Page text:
5. Support Bee Conservation Projects: Intensive agriculture, habitat destruction, and toxic chemicals are killing the bees. The European Red List for Bees estimates that 9.2% of nearly 2,000 species of wild bees are on the verge of extinction. There are no longer any American bumblebees in Maine, Rhode Island, New Hampshire, Vermont, Idaho, North Dakota, Wyoming, and Oregon. People around the world are making efforts to save the bees, and you can too through organizations and programs that are dedicated to protecting the bees— The Bee ConservancyNational Wildlife FederationPlanet Bee FoundationPollinator PartnershipThe Bee and Butterfly Habitat Fun, among others. You can also petition your local government or even the EPA to take action on saving the bees. Join organizations that are advocating for bee survival like the Honey Bee Conservancy. The Honey Bee Conservancy works to place "bee sanctuaries" around the US as well as educate students. Their "Sponsor a Hive" program works to feed people around the US who live in food deserts, all while educating the communities. Read about bee survival at sos-bees.org, an organization run by Greenpeace.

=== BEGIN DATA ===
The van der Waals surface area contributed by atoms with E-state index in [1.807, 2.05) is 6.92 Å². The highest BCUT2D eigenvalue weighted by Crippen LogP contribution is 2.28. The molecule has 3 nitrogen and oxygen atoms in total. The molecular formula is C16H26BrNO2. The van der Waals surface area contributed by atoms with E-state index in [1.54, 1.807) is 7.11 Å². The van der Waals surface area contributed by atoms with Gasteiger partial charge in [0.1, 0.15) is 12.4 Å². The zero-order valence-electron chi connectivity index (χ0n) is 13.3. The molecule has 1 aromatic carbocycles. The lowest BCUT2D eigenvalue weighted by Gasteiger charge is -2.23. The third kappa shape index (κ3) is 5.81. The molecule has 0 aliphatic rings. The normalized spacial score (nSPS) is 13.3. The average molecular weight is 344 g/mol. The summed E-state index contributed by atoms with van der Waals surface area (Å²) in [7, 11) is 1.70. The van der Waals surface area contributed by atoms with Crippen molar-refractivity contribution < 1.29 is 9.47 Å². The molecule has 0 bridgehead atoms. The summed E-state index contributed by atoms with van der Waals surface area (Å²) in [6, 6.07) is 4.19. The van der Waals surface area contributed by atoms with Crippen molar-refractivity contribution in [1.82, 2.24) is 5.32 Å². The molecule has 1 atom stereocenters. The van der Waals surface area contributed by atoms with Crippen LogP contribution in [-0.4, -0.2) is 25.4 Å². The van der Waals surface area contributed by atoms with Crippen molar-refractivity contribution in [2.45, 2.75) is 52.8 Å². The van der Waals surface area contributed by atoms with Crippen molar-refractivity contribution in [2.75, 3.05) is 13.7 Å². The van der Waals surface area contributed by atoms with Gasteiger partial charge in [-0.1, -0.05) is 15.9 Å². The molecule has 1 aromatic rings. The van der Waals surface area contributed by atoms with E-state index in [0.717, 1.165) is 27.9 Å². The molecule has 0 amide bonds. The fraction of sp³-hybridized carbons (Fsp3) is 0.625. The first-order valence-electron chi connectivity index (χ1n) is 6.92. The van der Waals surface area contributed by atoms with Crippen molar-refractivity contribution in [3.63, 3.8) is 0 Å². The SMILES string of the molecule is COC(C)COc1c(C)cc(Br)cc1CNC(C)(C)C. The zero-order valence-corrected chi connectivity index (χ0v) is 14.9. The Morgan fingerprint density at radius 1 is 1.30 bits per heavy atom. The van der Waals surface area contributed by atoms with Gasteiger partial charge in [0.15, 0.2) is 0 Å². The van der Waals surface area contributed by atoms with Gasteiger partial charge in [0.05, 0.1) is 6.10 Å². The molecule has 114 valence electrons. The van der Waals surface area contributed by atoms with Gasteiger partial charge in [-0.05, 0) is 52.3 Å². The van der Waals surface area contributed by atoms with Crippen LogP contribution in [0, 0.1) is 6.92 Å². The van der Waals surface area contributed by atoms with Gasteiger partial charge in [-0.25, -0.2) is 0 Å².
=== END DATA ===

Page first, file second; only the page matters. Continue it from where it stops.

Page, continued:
Conclusion 

Bees are extraordinary species that we usually overlook as ordinary. They are environmental telltale signs— their population loss is a symptom of biodiversity loss. Our planet earth would become grim if bees stop existing. We must all collaborate to help bees thrive. We cannot remain indifferent or oblivious to their distress. Hopefully, the 5 tips we've shared above can act as a guiding light for you to save bees and the planet. 

Thanks for reading!